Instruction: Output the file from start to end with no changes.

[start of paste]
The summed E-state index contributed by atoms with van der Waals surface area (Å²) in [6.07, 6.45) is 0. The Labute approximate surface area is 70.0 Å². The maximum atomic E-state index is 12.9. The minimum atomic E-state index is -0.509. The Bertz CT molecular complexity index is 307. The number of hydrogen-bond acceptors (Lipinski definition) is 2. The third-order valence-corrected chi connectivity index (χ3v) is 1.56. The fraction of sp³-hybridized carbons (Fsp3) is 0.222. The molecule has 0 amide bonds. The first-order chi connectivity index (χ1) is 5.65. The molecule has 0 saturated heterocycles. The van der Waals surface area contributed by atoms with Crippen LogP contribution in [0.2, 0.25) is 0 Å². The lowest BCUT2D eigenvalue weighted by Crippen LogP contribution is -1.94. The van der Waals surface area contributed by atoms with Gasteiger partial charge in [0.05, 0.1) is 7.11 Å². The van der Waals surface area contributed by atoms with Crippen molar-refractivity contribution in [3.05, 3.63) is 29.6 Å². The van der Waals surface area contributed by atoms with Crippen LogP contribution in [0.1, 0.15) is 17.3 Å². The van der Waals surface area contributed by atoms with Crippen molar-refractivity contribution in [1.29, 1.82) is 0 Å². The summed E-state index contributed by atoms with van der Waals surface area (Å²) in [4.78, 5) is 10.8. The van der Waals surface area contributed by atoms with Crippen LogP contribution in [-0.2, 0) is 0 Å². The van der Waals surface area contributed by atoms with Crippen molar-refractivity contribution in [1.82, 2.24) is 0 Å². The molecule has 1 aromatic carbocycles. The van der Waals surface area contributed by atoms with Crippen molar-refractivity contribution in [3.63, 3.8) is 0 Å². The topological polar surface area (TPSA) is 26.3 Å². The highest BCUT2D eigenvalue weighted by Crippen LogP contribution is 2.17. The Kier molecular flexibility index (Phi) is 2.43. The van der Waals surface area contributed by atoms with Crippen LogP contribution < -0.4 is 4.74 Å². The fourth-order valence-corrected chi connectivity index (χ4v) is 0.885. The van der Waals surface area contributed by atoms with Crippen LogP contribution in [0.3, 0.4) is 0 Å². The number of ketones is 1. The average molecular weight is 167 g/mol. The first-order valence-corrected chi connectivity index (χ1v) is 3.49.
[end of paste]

The summed E-state index contributed by atoms with van der Waals surface area (Å²) in [6.07, 6.45) is 0. The Labute approximate surface area is 70.0 Å². The maximum atomic E-state index is 12.9. The minimum atomic E-state index is -0.509. The Bertz CT molecular complexity index is 307. The number of hydrogen-bond acceptors (Lipinski definition) is 2. The third-order valence-corrected chi connectivity index (χ3v) is 1.56. The fraction of sp³-hybridized carbons (Fsp3) is 0.222. The molecule has 0 amide bonds. The first-order chi connectivity index (χ1) is 5.65. The molecule has 0 saturated heterocycles. The van der Waals surface area contributed by atoms with Crippen LogP contribution in [0.2, 0.25) is 0 Å². The lowest BCUT2D eigenvalue weighted by Crippen LogP contribution is -1.94. The van der Waals surface area contributed by atoms with Gasteiger partial charge in [0.05, 0.1) is 7.11 Å². The van der Waals surface area contributed by atoms with Crippen molar-refractivity contribution in [3.05, 3.63) is 29.6 Å². The van der Waals surface area contributed by atoms with Crippen LogP contribution in [0.1, 0.15) is 17.3 Å². The van der Waals surface area contributed by atoms with Crippen molar-refractivity contribution in [1.29, 1.82) is 0 Å². The summed E-state index contributed by atoms with van der Waals surface area (Å²) in [4.78, 5) is 10.8. The van der Waals surface area contributed by atoms with Crippen LogP contribution in [-0.2, 0) is 0 Å². The van der Waals surface area contributed by atoms with Crippen molar-refractivity contribution in [1.82, 2.24) is 0 Å². The molecule has 1 aromatic carbocycles. The van der Waals surface area contributed by atoms with Crippen molar-refractivity contribution in [3.63, 3.8) is 0 Å². The topological polar surface area (TPSA) is 26.3 Å². The highest BCUT2D eigenvalue weighted by Crippen LogP contribution is 2.17. The Kier molecular flexibility index (Phi) is 2.43. The van der Waals surface area contributed by atoms with Crippen LogP contribution < -0.4 is 4.74 Å². The fourth-order valence-corrected chi connectivity index (χ4v) is 0.885. The van der Waals surface area contributed by atoms with Crippen LogP contribution in [0.3, 0.4) is 0 Å². The number of ketones is 1. The average molecular weight is 167 g/mol. The first-order valence-corrected chi connectivity index (χ1v) is 3.49.